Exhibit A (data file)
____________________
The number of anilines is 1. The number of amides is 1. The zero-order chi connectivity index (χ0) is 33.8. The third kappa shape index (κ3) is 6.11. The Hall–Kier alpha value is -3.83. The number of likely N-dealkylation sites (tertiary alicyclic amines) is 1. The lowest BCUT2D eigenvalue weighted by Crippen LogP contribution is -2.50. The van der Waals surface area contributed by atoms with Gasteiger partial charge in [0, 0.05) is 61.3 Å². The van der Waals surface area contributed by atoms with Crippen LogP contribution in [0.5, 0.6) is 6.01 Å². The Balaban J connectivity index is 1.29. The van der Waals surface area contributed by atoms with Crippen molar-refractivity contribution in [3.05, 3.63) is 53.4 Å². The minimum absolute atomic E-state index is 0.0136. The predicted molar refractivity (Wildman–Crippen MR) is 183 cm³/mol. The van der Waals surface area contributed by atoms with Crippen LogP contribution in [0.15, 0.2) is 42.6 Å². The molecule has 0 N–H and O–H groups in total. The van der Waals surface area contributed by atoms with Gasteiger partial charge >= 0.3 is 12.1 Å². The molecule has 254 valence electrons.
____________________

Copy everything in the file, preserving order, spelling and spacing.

The number of anilines is 1. The number of amides is 1. The zero-order chi connectivity index (χ0) is 33.8. The third kappa shape index (κ3) is 6.11. The Hall–Kier alpha value is -3.83. The number of likely N-dealkylation sites (tertiary alicyclic amines) is 1. The lowest BCUT2D eigenvalue weighted by Crippen LogP contribution is -2.50. The van der Waals surface area contributed by atoms with Gasteiger partial charge in [0, 0.05) is 61.3 Å². The van der Waals surface area contributed by atoms with Crippen LogP contribution in [0.5, 0.6) is 6.01 Å². The Balaban J connectivity index is 1.29. The van der Waals surface area contributed by atoms with Crippen molar-refractivity contribution in [3.05, 3.63) is 53.4 Å². The minimum absolute atomic E-state index is 0.0136. The predicted molar refractivity (Wildman–Crippen MR) is 183 cm³/mol. The van der Waals surface area contributed by atoms with Crippen LogP contribution in [0.15, 0.2) is 42.6 Å². The molecule has 0 N–H and O–H groups in total. The van der Waals surface area contributed by atoms with Gasteiger partial charge >= 0.3 is 12.1 Å². The molecule has 254 valence electrons.